Scotland’s native tree species (trees natural to this country) can be classified into six main types:

  • Lowland Mixed Broadleaved woods
  • Upland mixed Ashwoods
  • Upland Oakwoods
  • Upland Birchwoods
  • Native Pinewoods
  • Wet Woodlands

Much of the Achany forest is made up of coniferous trees, such as Pine, Spruce and Larch. `Softwood‘ comes from these types of trees.

Coniferous trees are cone bearing and often have needle-like leaves. These needles make them particularly well suited to the colder climate in Scotland.

These trees at Achany Forest have grown well and are now about 20 metres tall and ready for felling.

Broadleaved trees such as Oak, Beech and Ash produce `hardwoods‘. These shed their leaves in autumn to ensure survival in the winter.

The forest is now being managed to increase the presence of these broadleaf trees, to create a more varied and interesting forest.

Most of the timber from Achany Forest is converted into construction timber for making timber framed houses.

The smaller trees are either made into fence posts or go to the strand board mill at Dalcross for conversion to Oriented Strand board, which is used for flooring and shuttering.

Scots Pine Pinus sylvestris

The famous Scots Pine is a native of the once Caledonian Pine forests and it is our only native timber producing conifer.

It has the amazing ability to regenerate and thrive in poor soils and as a result is grown extensively throughout northern Europe, Asia, Spain and its native Scotland.
Its blue green needles are found in pairs and it tends to lose lower branches when it matures at 36m, producing a characteristic shape for the species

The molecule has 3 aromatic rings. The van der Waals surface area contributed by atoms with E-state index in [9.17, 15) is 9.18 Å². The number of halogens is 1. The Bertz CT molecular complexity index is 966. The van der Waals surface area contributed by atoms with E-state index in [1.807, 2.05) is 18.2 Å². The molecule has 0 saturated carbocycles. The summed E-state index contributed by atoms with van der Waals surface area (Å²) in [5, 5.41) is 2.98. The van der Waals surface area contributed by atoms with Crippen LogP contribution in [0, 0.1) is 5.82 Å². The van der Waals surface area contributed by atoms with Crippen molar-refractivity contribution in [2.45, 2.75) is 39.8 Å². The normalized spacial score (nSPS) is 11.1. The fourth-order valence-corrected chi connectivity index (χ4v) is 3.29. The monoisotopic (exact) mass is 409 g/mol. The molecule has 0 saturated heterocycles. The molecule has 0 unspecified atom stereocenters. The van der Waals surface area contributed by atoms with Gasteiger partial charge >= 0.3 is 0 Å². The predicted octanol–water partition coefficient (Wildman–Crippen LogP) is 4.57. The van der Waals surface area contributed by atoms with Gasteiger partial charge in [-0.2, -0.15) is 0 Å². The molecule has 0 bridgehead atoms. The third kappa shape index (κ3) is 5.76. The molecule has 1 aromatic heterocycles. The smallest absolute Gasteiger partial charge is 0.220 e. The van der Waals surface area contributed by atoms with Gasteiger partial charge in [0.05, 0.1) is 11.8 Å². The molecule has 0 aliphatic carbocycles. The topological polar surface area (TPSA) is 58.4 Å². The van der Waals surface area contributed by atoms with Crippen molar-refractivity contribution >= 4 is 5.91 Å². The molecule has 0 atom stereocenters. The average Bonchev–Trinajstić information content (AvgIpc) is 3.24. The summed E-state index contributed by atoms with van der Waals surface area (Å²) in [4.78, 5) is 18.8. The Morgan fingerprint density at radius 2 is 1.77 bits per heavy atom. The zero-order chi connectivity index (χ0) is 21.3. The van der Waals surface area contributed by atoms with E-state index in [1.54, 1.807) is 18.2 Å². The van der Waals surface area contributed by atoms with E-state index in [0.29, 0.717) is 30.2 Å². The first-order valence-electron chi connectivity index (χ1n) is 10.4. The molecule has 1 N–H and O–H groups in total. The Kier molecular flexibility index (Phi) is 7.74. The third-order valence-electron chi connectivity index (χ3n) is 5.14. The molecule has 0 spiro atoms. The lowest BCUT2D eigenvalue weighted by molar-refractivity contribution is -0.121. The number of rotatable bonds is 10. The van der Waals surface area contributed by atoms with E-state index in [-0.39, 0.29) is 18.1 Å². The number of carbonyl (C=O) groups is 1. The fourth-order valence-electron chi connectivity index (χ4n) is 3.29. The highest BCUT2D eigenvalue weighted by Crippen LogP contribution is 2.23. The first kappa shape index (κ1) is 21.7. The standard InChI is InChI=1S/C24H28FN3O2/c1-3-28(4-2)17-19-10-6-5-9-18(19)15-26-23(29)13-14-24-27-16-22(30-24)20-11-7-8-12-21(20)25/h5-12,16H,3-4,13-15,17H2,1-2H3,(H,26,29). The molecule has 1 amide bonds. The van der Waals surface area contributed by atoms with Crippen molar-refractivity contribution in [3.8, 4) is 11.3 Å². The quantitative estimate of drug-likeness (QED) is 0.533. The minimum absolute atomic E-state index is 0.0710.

Its timber, know as ‘red deal’ is strong and was originally used for ship masts, as well as a source of turpentine, resin, tar and charcoal. Today, it is used for building, furniture, boxes, fences and paper pulp.

Norway Spruce
Picea abies

This is best known for being the traditional Christmas tree. It has pointed mid- green needles standing on tiny pegs and long cylindrical brown cones.

It is used for building and paper, but its unique sound transmitting properties make it well suited for certain parts of violins, hence its nick name ‘violin wood’. The violin or `fiddle‘ is an extremely popular traditional Highland instrument featuring extensively in local music.

Fraxinus excelsior

These trees can reach up to 40m and during winter produce distinctive black buds, which produce dense clusters of small purple flowers.

Believed to have mystical and medicinal properties, this wood is a natural shock absorber, which makes it ideal for such things as tool handles, oars, floors, hockey sticks and rackets.

In Norse mythology a mighty Ash was the tree of life and its wood was burned to drive out evil spirits.

Silver Birch
Betula pendula

Reaching about 15m, this tree has drooping branches and it has a distinctive silvery white upper bark that is paper like and peels.

Also Rowan, Oak, Willow, Aspen, Holly.
Plants (waiting for info )

The peat moorlands, bogs, rivers, forest and mixed woodland have resulted in a great diversity of mosses, fungi, liverworts, ferns as well as wild flowers.

Fungi often form a dense mat around the tips of tree roots, where they extract the nutrients from the soil for the tree to use, with the tree then providing the fungi the food they need to survive, this is know as a symbiotic relationship.


Aspen trees are a rare commodity, with only 12 sites in Scotland where there are over 4 hectares of mature trees; Achany Forest is one of those. Within these sites there are a range of species which are very rare. These include Aspen Bracket fungus, Blunt- leaved brittle moss, large poplar longhorn beetle and Dark bordered Beauty Moth.